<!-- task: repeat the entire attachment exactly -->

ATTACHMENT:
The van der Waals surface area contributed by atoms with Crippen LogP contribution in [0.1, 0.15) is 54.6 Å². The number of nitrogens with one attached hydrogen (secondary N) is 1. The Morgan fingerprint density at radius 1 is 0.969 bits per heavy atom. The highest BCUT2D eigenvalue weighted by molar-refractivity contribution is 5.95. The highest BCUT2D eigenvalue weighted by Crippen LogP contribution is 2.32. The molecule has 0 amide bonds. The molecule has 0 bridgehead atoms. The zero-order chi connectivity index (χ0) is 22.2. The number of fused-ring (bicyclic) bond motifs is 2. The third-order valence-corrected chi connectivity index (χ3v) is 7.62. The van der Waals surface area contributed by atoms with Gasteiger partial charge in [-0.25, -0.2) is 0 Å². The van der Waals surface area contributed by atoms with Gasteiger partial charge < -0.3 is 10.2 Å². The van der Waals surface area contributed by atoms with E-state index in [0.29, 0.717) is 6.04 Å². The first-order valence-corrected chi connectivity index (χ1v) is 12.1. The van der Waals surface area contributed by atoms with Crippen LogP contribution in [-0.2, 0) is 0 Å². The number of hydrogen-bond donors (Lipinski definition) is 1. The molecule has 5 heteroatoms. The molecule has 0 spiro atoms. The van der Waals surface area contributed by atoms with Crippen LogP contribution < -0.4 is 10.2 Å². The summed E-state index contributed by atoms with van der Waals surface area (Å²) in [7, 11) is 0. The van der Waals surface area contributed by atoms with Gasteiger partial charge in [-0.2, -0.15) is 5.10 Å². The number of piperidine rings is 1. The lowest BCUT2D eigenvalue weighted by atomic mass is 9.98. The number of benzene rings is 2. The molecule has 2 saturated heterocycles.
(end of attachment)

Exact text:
The van der Waals surface area contributed by atoms with Crippen LogP contribution in [0.1, 0.15) is 54.6 Å². The number of nitrogens with one attached hydrogen (secondary N) is 1. The Morgan fingerprint density at radius 1 is 0.969 bits per heavy atom. The highest BCUT2D eigenvalue weighted by molar-refractivity contribution is 5.95. The highest BCUT2D eigenvalue weighted by Crippen LogP contribution is 2.32. The molecule has 0 amide bonds. The molecule has 0 bridgehead atoms. The zero-order chi connectivity index (χ0) is 22.2. The number of fused-ring (bicyclic) bond motifs is 2. The third-order valence-corrected chi connectivity index (χ3v) is 7.62. The van der Waals surface area contributed by atoms with Gasteiger partial charge in [-0.25, -0.2) is 0 Å². The van der Waals surface area contributed by atoms with Gasteiger partial charge < -0.3 is 10.2 Å². The van der Waals surface area contributed by atoms with E-state index in [0.29, 0.717) is 6.04 Å². The first-order valence-corrected chi connectivity index (χ1v) is 12.1. The van der Waals surface area contributed by atoms with Crippen LogP contribution in [-0.2, 0) is 0 Å². The number of hydrogen-bond donors (Lipinski definition) is 1. The molecule has 5 heteroatoms. The molecule has 0 spiro atoms. The van der Waals surface area contributed by atoms with Crippen LogP contribution < -0.4 is 10.2 Å². The summed E-state index contributed by atoms with van der Waals surface area (Å²) in [7, 11) is 0. The van der Waals surface area contributed by atoms with Gasteiger partial charge in [-0.2, -0.15) is 5.10 Å². The number of piperidine rings is 1. The lowest BCUT2D eigenvalue weighted by atomic mass is 9.98. The number of benzene rings is 2. The molecule has 2 saturated heterocycles.